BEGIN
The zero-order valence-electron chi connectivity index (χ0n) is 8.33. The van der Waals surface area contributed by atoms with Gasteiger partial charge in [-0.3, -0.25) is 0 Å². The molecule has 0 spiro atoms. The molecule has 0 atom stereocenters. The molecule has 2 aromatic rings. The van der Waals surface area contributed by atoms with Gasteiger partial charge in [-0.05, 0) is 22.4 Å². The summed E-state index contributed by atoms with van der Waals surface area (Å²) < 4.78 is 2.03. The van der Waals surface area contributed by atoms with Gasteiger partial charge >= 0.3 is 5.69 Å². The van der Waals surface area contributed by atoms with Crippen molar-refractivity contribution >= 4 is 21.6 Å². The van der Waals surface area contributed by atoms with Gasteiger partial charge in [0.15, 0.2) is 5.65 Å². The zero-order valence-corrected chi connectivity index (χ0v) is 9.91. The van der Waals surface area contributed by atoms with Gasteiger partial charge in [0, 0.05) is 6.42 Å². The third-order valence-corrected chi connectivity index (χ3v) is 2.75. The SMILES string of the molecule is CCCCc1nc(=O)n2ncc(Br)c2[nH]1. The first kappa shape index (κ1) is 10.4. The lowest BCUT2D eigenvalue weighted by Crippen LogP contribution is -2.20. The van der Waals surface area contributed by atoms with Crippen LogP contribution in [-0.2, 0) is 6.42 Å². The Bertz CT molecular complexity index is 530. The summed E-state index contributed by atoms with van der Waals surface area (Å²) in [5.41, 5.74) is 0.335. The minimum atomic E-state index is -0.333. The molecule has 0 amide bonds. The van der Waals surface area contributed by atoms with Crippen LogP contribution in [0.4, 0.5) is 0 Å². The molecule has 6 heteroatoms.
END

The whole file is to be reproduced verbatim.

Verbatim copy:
The zero-order valence-electron chi connectivity index (χ0n) is 8.33. The van der Waals surface area contributed by atoms with Gasteiger partial charge in [-0.3, -0.25) is 0 Å². The molecule has 0 spiro atoms. The molecule has 0 atom stereocenters. The molecule has 2 aromatic rings. The van der Waals surface area contributed by atoms with Gasteiger partial charge in [-0.05, 0) is 22.4 Å². The summed E-state index contributed by atoms with van der Waals surface area (Å²) < 4.78 is 2.03. The van der Waals surface area contributed by atoms with Gasteiger partial charge >= 0.3 is 5.69 Å². The van der Waals surface area contributed by atoms with Crippen molar-refractivity contribution >= 4 is 21.6 Å². The van der Waals surface area contributed by atoms with Gasteiger partial charge in [0.15, 0.2) is 5.65 Å². The zero-order valence-corrected chi connectivity index (χ0v) is 9.91. The van der Waals surface area contributed by atoms with Gasteiger partial charge in [0, 0.05) is 6.42 Å². The third-order valence-corrected chi connectivity index (χ3v) is 2.75. The SMILES string of the molecule is CCCCc1nc(=O)n2ncc(Br)c2[nH]1. The first kappa shape index (κ1) is 10.4. The lowest BCUT2D eigenvalue weighted by Crippen LogP contribution is -2.20. The van der Waals surface area contributed by atoms with Crippen LogP contribution in [-0.2, 0) is 6.42 Å². The Bertz CT molecular complexity index is 530. The summed E-state index contributed by atoms with van der Waals surface area (Å²) in [5.41, 5.74) is 0.335. The minimum atomic E-state index is -0.333. The molecule has 0 amide bonds. The van der Waals surface area contributed by atoms with Crippen LogP contribution in [0.4, 0.5) is 0 Å². The molecule has 6 heteroatoms.